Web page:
The public protector’s call for a constitutional amendment to bring an end to inflation targeting is confused and confusing. The public protector cannot order Parliament to change legislation. Ending inflation targeting would increase inequality because rampant inflation would hit the poorest hardest since most of their wealth is held in cash.
Rampant inflation devastated the Zimbabwean economy. Under inflationary conditions, it is impossible to plan or to make rational economic decisions. People become more concerned with anticipating inflation than with seeking out profitable new production opportunities. Inflation forces individuals to spend almost all their income on consumption and leaves them with very little, if any, to save.
Savings are critical for society. They lead to investment, which finances the purchase of machinery and equipment, research and development. Investment enables workers to become more productive and earn higher wages. Inflation also affects the competitiveness of export industries and import-competing industries. To compensate industries by depreciating the rand only raises the cost of imports and increases prices.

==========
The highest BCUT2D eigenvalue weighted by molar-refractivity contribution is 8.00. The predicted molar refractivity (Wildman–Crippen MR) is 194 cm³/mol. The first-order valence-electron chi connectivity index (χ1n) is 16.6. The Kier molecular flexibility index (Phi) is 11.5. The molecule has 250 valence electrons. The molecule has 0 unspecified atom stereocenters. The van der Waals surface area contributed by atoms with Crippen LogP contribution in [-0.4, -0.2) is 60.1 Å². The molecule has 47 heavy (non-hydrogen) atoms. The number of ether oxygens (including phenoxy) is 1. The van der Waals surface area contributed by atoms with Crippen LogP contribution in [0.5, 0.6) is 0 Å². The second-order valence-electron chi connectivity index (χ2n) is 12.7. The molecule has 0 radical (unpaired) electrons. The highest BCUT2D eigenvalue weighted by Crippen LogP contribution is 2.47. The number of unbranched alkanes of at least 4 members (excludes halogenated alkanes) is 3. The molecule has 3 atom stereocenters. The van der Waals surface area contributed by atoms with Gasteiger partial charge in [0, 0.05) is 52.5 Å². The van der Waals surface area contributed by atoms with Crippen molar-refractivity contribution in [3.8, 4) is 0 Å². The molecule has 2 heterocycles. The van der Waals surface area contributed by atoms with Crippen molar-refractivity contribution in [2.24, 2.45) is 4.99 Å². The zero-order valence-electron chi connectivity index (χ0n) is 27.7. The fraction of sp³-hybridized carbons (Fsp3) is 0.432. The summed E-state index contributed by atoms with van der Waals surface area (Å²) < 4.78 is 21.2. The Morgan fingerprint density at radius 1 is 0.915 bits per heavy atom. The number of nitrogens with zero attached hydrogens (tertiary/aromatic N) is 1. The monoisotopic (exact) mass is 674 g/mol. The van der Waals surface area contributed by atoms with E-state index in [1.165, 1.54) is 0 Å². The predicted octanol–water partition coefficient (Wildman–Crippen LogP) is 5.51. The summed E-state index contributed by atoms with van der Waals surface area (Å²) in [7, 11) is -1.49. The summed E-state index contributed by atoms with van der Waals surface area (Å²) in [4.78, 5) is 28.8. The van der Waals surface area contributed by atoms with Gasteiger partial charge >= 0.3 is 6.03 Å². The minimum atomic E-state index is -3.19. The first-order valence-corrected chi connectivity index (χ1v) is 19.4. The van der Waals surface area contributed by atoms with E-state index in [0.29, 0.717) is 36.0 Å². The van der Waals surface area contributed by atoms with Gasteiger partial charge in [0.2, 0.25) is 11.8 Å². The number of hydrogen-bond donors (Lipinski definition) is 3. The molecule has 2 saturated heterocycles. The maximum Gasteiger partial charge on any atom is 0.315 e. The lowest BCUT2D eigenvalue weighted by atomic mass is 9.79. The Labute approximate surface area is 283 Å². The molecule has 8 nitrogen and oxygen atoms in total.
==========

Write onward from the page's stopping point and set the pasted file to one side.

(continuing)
Inflation benefits borrowers at the expense of creditors because it erodes the real value of money. Given that the government is generally the biggest borrower, inflation invariably redistributes wealth from private individuals, rich and poor, to the government.
A stable money supply is imperative and the solution to increased prosperity for all. For this to come about requires less interference and meddling by the government.
Jasson Urbach Johannesburg
This article was first published in the Business Day on 26 June 2017